ASK THE HORT AGENT
Question Will hops be a new cash crop for North Carolina?
Answer The short answer is no. Interestingly, hop (Humulus lupulus) is in the same family (Cannabaceae) as North Carolina’s most infamous cash crop – Cannabis sativa aka marijuana.
Hop (or hops) is a twining perennial vine. Its fruiting structure is used to add aroma and a bitter taste in the production of beer. It also serves as a natural preservative and contributes to beer’s psychoactive effects. While it has been grown all over the world, it has a history of “hopping” around.
Captive Jews wrote about hop beverages in Babylon before 200 AD. They called this primitive beer a “strong drink made from hops” (sicera ex luplis confectam). It must have been pretty strong, because they believed it cured leprosy. The Romans took the cultivation of hops to Europe for use as a vegetable.
Between 700 and 1100 AD the Germans moved the status of hops from a vegetable to an ingredient of beer. From Germany to Holland to England, Europeans began to acquire the taste of this bitter ingredient.
Prior to hops, beer was flavored with herbs and spices. Myrtle, yarrow, rosemary and wormwood were used to brew a drink called gruit. The primary problem with gruit was preservation. The alcohol content was not high enough to preserve the brew, and the herbs did nothing to keep it from going bad. By the 1200s the traditional gruit had taken a bitter turn toward the preserving flavor of hops. However, the transition was not easy. According to the New World Guide to Beer, “wherever hopped beer was introduced, it was met with suspicion and hostility from established brewers and those whose livelihood depended upon the cultivation and sale of other plants used in brewing.”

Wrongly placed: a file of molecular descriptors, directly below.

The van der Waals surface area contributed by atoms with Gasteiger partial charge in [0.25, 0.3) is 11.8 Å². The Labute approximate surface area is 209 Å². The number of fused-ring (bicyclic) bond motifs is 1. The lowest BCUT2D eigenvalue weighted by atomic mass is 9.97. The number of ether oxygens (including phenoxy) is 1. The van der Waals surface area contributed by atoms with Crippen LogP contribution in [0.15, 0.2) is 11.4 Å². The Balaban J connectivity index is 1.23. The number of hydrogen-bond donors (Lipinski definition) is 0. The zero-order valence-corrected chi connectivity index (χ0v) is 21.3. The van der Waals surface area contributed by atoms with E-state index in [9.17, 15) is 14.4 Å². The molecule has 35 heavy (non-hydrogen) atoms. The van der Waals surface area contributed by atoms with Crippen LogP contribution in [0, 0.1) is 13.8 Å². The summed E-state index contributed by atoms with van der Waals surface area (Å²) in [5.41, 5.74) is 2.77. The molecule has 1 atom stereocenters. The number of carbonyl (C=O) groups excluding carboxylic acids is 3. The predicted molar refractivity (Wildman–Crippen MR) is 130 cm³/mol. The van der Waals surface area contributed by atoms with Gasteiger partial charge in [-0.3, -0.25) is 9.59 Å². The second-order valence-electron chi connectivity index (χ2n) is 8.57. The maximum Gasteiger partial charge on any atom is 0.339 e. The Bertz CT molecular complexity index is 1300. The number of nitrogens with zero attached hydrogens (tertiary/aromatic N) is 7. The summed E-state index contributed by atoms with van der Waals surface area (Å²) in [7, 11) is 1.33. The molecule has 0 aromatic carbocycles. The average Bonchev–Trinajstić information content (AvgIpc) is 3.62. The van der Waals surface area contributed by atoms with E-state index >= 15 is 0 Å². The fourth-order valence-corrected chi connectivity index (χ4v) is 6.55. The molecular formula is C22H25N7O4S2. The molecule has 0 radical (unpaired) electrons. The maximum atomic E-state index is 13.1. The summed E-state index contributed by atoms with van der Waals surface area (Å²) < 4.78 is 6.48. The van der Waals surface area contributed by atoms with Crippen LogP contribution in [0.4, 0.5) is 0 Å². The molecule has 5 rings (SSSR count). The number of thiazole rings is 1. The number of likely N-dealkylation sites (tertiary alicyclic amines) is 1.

The exception to this rule was America. Colonists brought their taste for hopped brew to the New World. By the 1800s, Americans were growing their own hops. Prior to the Civil War, New York was king of hop production. While hop cultivation moved west with frontiersmen, New York held its status until Prohibition.
After Prohibition, hops production reemerged in Washington state where a new king was crowned. Today, 75% of American hop is grown in the Yakima Valley of Washington. The United States is second only to Germany in worldwide hop production.
Insects and diseases caused hop production to move from east to west coast. Throughout history, these pests have contributed to the continuous swings from surplus to shortage. Diseases like downy mildew, powdery mildew and Verticillium wilt are less threatening in the northwest.
Hops may play a future role in North Carolina’s economy, but they will be in the form of micro breweries instead of fields. If you’re hopped up on hop history, visit http://www.americanhopmuseum.org/home.htm If you simply need a brew taster, contact me at 910-893-7533 or email me at email@example.com
By the way, gruit is making a comeback. It is now called wine coolers or hard lemonade.
Gary L. Pierce
Horticulture Extension AgentHarnett County